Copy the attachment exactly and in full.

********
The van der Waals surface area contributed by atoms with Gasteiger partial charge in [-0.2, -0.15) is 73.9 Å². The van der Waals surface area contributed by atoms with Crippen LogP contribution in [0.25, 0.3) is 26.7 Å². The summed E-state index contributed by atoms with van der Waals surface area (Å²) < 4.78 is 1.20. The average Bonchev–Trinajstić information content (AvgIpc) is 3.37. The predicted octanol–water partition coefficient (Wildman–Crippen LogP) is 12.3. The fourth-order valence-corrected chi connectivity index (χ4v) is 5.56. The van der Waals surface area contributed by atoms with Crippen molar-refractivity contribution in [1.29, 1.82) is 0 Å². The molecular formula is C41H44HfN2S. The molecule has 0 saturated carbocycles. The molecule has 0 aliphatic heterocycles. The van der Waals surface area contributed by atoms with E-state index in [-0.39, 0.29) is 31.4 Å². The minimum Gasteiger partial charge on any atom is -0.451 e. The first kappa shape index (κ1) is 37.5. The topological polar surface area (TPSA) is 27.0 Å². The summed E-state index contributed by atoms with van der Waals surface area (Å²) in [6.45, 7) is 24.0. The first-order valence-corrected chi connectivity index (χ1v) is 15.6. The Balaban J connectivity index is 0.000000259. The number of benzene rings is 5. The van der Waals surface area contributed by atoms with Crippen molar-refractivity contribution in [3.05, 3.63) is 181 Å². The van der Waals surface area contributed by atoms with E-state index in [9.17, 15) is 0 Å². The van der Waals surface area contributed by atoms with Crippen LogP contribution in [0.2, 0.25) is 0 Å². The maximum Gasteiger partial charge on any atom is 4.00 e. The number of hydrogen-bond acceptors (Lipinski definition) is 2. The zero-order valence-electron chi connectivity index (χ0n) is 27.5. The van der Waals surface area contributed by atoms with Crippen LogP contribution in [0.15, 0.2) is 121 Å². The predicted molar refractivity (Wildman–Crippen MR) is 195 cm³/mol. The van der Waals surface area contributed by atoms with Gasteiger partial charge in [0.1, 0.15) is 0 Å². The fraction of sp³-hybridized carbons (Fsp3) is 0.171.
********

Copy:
The van der Waals surface area contributed by atoms with Gasteiger partial charge in [-0.2, -0.15) is 73.9 Å². The van der Waals surface area contributed by atoms with Crippen LogP contribution in [0.25, 0.3) is 26.7 Å². The summed E-state index contributed by atoms with van der Waals surface area (Å²) < 4.78 is 1.20. The average Bonchev–Trinajstić information content (AvgIpc) is 3.37. The predicted octanol–water partition coefficient (Wildman–Crippen LogP) is 12.3. The fourth-order valence-corrected chi connectivity index (χ4v) is 5.56. The van der Waals surface area contributed by atoms with Crippen molar-refractivity contribution in [1.29, 1.82) is 0 Å². The molecular formula is C41H44HfN2S. The molecule has 0 saturated carbocycles. The molecule has 0 aliphatic heterocycles. The van der Waals surface area contributed by atoms with E-state index in [-0.39, 0.29) is 31.4 Å². The minimum Gasteiger partial charge on any atom is -0.451 e. The first kappa shape index (κ1) is 37.5. The topological polar surface area (TPSA) is 27.0 Å². The summed E-state index contributed by atoms with van der Waals surface area (Å²) in [6.45, 7) is 24.0. The first-order valence-corrected chi connectivity index (χ1v) is 15.6. The Balaban J connectivity index is 0.000000259. The number of benzene rings is 5. The van der Waals surface area contributed by atoms with Crippen molar-refractivity contribution in [3.05, 3.63) is 181 Å². The van der Waals surface area contributed by atoms with E-state index in [9.17, 15) is 0 Å². The van der Waals surface area contributed by atoms with Crippen LogP contribution in [0.2, 0.25) is 0 Å². The maximum Gasteiger partial charge on any atom is 4.00 e. The number of hydrogen-bond acceptors (Lipinski definition) is 2. The zero-order valence-electron chi connectivity index (χ0n) is 27.5. The van der Waals surface area contributed by atoms with Crippen LogP contribution in [0.15, 0.2) is 121 Å². The predicted molar refractivity (Wildman–Crippen MR) is 195 cm³/mol. The van der Waals surface area contributed by atoms with Gasteiger partial charge in [0.1, 0.15) is 0 Å². The fraction of sp³-hybridized carbons (Fsp3) is 0.171.